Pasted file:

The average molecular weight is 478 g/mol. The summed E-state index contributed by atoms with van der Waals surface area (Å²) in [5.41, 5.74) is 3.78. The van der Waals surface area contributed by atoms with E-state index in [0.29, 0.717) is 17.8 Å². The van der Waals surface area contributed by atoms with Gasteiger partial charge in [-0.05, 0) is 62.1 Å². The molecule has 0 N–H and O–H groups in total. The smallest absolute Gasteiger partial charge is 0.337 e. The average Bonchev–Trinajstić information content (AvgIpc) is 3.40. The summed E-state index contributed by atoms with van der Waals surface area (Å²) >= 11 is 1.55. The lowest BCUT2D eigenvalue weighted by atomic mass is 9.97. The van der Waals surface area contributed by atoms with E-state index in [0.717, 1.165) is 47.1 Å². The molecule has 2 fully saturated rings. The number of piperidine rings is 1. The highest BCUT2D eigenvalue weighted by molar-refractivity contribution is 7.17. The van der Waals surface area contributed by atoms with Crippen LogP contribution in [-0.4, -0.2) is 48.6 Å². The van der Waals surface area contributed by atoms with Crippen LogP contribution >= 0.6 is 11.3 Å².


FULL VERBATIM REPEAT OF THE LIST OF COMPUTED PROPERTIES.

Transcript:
The average molecular weight is 478 g/mol. The summed E-state index contributed by atoms with van der Waals surface area (Å²) in [5.41, 5.74) is 3.78. The van der Waals surface area contributed by atoms with E-state index in [0.29, 0.717) is 17.8 Å². The van der Waals surface area contributed by atoms with Gasteiger partial charge in [-0.05, 0) is 62.1 Å². The molecule has 0 N–H and O–H groups in total. The smallest absolute Gasteiger partial charge is 0.337 e. The average Bonchev–Trinajstić information content (AvgIpc) is 3.40. The summed E-state index contributed by atoms with van der Waals surface area (Å²) >= 11 is 1.55. The lowest BCUT2D eigenvalue weighted by atomic mass is 9.97. The van der Waals surface area contributed by atoms with E-state index in [0.717, 1.165) is 47.1 Å². The molecule has 2 fully saturated rings. The number of piperidine rings is 1. The highest BCUT2D eigenvalue weighted by molar-refractivity contribution is 7.17. The van der Waals surface area contributed by atoms with Crippen LogP contribution in [-0.4, -0.2) is 48.6 Å². The van der Waals surface area contributed by atoms with Crippen LogP contribution >= 0.6 is 11.3 Å².